Skiing, Bulgaria

After four years in Austria, we worried that skiing would never be the same. How nice to find that skiing is fun anywhere! Bulgaria is full of mountains and ski slopes, and this winter we were lucky to spend a few weekends surrounded by snowy fir trees drenched in sunshine.


Bulgaria’s classic ski resort is Bansko, an apres-ski village of restaurants and chalets south of Sofia in the Pirin Mountains. The lifts are modern and the culture lively, attracting visitors from the rest of Europe. We stayed at a nice hotel called the Regnum because there was a pool and a breakfast buffet, and the rooms were big enough for all of us to gather around the table and play Boggle.

The skiing was so much more than we were expecting! We queued with the Russians, tried out the sauna, spent a few hours at the ice rink, and found a little store selling cappuccino and crepes.

The view from our room was this peaceful vista, overlooking mountains and a sunrise rolling over the clouds.


Borovetz is in the Rila Mountains, a little over an hour away. During the drive we passed hiking trails and mineral springs and shared the road with horse-drawn carts. At this time of year the trees are bare, but the sky is the most beautiful blue.

Our hotel was a small, family-run place that welcomed us with smiles and the smell of roasting onions. Diary of a Wimpy Kid was dubbed into Bulgarian on the TV, and we were upgraded to a cosy apartment with a fireplace and a bathtub.

It was not fancy but the whole place oozed Bulgarian charm. The boys didn’t love the food so much, and I agree, it’s a little weird to have a bowl of beets and a platter of pre-fried eggs staring at you for breakfast. Where is the Wiener Fruhstuck? But part of the adventure is seeing what other people do, before they’ve learned to change into what foreigners “expect.” Dinner was very Bulgarian with creamy mushrooms, roasted peppers, and all colors of marinated, vegetable things. The TV was playing VH-1 videos from the 80’s, and Eli and Jake were good sports even though they would have rather had pizza. A whole bottle of Coke helps, too.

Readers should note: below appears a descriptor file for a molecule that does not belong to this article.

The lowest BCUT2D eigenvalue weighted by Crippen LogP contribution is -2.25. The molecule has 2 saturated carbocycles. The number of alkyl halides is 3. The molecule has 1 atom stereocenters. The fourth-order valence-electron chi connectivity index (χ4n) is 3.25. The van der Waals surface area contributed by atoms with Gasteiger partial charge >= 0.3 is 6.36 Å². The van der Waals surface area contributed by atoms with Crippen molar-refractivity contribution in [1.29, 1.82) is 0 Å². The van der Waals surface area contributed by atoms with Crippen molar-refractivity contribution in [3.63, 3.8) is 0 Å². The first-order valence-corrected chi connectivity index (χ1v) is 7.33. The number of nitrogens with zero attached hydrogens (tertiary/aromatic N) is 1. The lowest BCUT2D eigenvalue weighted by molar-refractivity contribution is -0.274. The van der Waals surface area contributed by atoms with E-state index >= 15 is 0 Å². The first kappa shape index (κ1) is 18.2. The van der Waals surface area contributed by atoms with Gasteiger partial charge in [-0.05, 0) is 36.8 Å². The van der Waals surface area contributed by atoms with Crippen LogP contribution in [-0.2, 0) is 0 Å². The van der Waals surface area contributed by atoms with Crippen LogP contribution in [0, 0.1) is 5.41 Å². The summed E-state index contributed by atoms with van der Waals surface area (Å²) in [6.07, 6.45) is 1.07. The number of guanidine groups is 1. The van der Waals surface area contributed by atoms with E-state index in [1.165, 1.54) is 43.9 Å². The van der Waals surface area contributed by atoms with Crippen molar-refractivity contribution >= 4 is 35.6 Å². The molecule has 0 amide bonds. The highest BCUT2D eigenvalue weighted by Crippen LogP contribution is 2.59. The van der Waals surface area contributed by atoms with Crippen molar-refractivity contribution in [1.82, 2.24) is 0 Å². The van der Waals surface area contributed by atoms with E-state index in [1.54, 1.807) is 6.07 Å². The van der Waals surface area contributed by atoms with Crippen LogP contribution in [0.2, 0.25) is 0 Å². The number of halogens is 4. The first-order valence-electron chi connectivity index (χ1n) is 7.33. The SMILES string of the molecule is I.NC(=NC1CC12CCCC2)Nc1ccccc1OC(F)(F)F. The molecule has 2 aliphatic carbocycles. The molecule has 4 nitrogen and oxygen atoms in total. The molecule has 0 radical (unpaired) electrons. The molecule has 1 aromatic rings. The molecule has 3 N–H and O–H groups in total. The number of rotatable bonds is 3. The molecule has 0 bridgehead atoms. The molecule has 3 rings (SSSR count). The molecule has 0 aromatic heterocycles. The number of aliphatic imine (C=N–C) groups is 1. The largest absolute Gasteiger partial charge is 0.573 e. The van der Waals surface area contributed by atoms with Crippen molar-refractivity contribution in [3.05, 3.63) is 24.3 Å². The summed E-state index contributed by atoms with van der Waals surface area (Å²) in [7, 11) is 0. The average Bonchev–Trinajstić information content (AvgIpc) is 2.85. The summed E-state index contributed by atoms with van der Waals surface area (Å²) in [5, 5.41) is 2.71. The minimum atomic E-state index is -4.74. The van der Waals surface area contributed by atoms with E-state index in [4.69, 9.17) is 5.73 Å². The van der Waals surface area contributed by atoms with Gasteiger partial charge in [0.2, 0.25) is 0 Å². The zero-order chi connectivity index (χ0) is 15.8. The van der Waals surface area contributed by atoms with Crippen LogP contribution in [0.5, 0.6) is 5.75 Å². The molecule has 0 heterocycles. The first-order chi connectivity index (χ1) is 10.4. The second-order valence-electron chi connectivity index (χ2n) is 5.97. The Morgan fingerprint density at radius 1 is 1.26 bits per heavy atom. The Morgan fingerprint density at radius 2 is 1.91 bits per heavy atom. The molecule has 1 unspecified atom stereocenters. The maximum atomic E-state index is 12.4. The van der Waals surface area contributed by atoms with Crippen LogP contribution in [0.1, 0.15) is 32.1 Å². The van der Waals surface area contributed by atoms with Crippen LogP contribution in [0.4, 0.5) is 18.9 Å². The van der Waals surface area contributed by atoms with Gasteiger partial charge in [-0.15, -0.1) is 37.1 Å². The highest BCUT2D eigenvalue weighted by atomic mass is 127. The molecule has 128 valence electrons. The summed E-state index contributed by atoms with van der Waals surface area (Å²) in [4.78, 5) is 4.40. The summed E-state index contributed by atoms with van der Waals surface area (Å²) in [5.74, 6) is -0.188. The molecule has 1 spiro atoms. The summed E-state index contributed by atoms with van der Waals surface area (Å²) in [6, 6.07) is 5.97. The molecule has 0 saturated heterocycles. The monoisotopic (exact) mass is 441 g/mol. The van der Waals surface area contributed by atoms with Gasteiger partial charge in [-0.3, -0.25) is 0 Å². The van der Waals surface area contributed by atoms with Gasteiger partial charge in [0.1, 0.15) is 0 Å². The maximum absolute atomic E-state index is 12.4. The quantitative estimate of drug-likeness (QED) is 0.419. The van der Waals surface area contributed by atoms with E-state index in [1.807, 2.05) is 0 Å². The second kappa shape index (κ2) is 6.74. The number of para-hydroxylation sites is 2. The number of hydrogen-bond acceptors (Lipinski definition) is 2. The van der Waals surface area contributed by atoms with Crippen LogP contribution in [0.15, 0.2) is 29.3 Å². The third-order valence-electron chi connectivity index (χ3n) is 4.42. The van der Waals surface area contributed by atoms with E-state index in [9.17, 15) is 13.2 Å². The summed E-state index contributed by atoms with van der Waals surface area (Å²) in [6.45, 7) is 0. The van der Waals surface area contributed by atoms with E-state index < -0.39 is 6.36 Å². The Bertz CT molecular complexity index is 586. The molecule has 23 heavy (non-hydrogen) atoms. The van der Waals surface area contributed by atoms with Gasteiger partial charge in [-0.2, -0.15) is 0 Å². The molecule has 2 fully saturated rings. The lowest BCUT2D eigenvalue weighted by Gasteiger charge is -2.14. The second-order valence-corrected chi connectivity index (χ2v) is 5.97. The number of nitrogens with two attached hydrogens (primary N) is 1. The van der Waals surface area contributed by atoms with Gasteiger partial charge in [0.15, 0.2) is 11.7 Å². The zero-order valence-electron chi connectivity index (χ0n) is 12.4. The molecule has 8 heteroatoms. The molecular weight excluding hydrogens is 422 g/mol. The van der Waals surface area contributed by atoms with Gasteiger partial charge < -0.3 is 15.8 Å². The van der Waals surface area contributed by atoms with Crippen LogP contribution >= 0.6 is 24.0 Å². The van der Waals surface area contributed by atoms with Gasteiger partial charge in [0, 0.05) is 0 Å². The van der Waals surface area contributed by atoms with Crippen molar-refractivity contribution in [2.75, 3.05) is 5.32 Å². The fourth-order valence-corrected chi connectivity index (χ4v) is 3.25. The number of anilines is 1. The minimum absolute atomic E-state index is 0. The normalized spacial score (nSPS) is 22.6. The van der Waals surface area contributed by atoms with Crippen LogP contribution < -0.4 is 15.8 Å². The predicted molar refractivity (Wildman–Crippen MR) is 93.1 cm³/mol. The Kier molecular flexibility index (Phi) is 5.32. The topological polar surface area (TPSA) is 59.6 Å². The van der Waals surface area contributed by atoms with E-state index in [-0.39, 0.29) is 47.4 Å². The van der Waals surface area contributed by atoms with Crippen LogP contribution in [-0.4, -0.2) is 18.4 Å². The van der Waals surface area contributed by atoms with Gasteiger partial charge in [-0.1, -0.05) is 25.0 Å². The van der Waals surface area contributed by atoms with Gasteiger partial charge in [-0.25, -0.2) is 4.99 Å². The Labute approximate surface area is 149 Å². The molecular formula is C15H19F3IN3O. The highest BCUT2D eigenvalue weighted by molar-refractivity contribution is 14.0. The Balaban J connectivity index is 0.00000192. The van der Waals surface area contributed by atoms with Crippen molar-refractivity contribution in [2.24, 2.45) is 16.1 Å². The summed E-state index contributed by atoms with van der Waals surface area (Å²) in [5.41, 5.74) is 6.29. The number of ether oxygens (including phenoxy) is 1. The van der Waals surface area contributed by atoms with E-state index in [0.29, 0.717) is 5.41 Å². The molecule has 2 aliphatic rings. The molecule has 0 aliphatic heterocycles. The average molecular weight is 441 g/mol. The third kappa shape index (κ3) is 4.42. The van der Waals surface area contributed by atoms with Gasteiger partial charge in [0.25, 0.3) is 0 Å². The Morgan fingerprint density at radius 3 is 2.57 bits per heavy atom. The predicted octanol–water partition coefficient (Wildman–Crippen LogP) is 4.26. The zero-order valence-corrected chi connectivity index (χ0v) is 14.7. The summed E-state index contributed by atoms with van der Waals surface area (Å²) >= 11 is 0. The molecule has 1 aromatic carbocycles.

I don’t have any pictures of the skiing because my hands were too cold to take off my gloves, but the sun was bright and the Rila peaks glittered in all directions. Most of the slopes were gentle and easy, and at some point we stopped for hot soup and spaghetti. This will be the trip where Jake obliviously ran over a guy and his skis who had fallen in the snow. Jake didn’t really see the humor at the time, but I think one day he’ll look back and share our fits of laughter.


Our best weekend this year was Pamporovo, where we spent the weekend with friends and Jake learned to snowboard. On the way we stopped in Plovdiv for lunch and took a spin on the ice-skating rink. It’s weird to ice-skate all by yourselves in a mask, but I guess it keeps the COVID away!

The Pamporovo ski resort is in the Rhodope Mountains, along the southern border of Bulgaria only a stone’s throw from Greece. The road was a twisting 3-hour drive causing Eli to suffer from “mountain fatigue,” but we passed the time listening to music and nobody got sick enough to throw up. Pamporovo doesn’t have the height or the grandness of the Alps, but the ski slopes are wide and welcoming. From the lifts we made up stories about the animals who left tracks in the snow, and wondered if anyone would be trekking back to pick up those dropped gloves?

At the top was a lively scene of music and lounge chairs, just like Italy, except that instead of gnocchi and Aperol spritz the huts sold meat kebabs and “hard rock beer.” And of course, doughnuts. Everyone seems to love doughnuts! Although to be honest, I don’t really like cold doughnuts. I’m not sure they’re the best treat on a ski slope.

We stayed at the Hotel Kamelia because we could ski right out the door to the lift, but in truth, it is never quite as easy as that. Getting everyone into their ski pants and gloves and putting on all the skis without scattering poles everywhere is still an effort! But it’s nice when all that is over, to just get out the door and get started. I understand now why people pay extra money to ski in and ski out.

Dog sleds? They have dog sleds here!

We were not expecting that, but then, we were not really expecting any of this. Like so much that has happened this year, we are rolling along with the good and the bad, grateful to have dropped into this little corner of the world. We are here for two more years and if we can ski and eat doughnuts, I think everything will be fine.